Ronnie Delaney’s gold medal moment 60 years ago
By Ray O’Hanlon
My first ever address in life was Number 16, Main Street, Gorey, Co. Wexford.
There should be a plaque on the front of that humble house stating: “At this address on an early winter’s night in 1956 a man was heard yelling at the top of his lungs and not a creature in the town stirred. Not even a mouse.”
That man was my father.
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He hadn’t lost his marbles, and indeed was quite within his rights in his effort to roar his lungs out trying to stir the town burghers as they slumbered away another night in an Ireland that did a lot of slumbering in those years.
Yes, Dad did precisely the right thing.
I have no memory of it at all, being merely a babe in swaddling in a cot.
Dad was from Monaghan, Mum from Dublin, but they had immigrated to Gorey when he got himself a teaching job at the local Christian Brothers.
But this tale stretches beyond the local, to a land down under, where the women roar and men thunder, as the song line goes.
That would be Australia, host that long ago year to the “summer” Olympics.
It wasn’t summer in Gorey of course.
But it certainly was in Melbourne where an Irish runner named Ronnie Delaney was about to go down in sporting lore as an Olympic gold medalist in the 1500 meters.
Apparently I had “met” Delaney some months before this winter’s eve.
A few days before I was born my parents, bravely I reckon, trooped to Santry Stadium in Dublin to see Delaney run against the great Aussie miler John Landy.
I reckon all the excitement caused me to arrive early.
The Melbourne final would be a rematch, and it would be Delaney who would triumph over the favored Landy with a decisive burst of speed down the last stretch.
For ever and ever afterwards the image of Delaney surging across the finish line, dropping to his knees and crossing himself, would be imprinted on the collective Irish imagination, proof positive that God had a soft spot for the Irish – if the mood took him.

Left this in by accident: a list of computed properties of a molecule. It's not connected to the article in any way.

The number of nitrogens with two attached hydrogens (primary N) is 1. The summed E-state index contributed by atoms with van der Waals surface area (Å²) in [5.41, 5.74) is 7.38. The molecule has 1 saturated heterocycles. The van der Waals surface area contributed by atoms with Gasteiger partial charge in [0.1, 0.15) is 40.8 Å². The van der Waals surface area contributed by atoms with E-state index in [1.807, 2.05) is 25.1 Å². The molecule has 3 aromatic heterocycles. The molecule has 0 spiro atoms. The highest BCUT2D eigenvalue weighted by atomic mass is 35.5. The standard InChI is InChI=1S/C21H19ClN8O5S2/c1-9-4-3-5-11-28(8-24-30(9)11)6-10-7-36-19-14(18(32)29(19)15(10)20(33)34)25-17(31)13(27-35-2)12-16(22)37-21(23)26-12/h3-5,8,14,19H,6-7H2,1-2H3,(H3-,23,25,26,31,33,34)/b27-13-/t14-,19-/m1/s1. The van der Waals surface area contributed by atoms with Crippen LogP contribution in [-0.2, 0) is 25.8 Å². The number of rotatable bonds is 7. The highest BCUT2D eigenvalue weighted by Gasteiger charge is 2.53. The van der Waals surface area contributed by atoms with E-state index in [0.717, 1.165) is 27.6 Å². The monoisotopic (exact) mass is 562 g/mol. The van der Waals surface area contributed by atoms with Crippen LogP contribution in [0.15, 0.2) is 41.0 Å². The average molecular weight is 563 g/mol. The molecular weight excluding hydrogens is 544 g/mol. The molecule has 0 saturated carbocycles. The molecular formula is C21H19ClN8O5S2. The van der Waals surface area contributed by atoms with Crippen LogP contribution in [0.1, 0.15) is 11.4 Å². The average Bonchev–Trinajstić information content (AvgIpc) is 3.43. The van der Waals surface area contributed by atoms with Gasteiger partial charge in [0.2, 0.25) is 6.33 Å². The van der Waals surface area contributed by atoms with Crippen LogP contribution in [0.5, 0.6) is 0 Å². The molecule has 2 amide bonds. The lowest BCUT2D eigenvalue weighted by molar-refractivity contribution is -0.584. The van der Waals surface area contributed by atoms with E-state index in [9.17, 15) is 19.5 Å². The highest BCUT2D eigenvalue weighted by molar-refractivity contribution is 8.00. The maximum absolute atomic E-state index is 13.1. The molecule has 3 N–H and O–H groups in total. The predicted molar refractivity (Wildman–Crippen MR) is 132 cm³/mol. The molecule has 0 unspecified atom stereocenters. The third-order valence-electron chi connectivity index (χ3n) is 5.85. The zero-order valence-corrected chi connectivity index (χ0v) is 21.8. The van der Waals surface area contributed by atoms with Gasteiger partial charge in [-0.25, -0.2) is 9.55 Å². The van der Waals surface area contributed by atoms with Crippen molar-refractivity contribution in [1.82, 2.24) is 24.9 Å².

There was nothing soft about Delaney’s win, however.
Delaney was a hard man when it came to racing.
He had steeled himself for future glory at Villanova University under the tutelage of coaching legend Jumbo Elliot.
If you check Delaney on Google you will read that the Irish people first learned of the Wicklow-born runner’s amazing Melbourne triumph at “breakfast time.”
They were dependent for the news on RTE Radio, which went to bed at a decent hour in those days, as did decent Irish folk.
Television, and a native network, was still a few years in the future.
And the morning papers were already on the road and rails when Delaney lunged for track immortality.
My parents, however, were especially keen and resourceful.
As I heard it years later, and more than once, they had a radio tuned to the BBC which was carrying reports from the far side of the world where it was not only broad daylight, but another season altogether.
So Gorey slept.
But my parents leapt when the crackling announcement of Delaney’s astonishing win came out of the radio box.
As I was later told, Dad, with a Delaney-like burst of speed, raced to a front window, pulled the frame upwards, stuck his head out and roared “Hooray Hooray for Ronnie Delaney.”
He could be a very enthusiastic man at times, and this was one of those moments.
He went on cheering and hallooing for several minutes, fully expecting to be joined by a chorus of delirious Goreyites.
Not a chance.
Not a sound.
Even the cats stayed quiet.
He would recall his cheerleading with pride, however, and even more so decades later when Delaney was a nearby neighbor in Dublin.
But then Ireland was always a small world.
And an absolutely silent one on a night sixty years ago this week in a somnolent Wexford town that these days is considered a “dormer” community for the Irish capital.
Some things don’t change.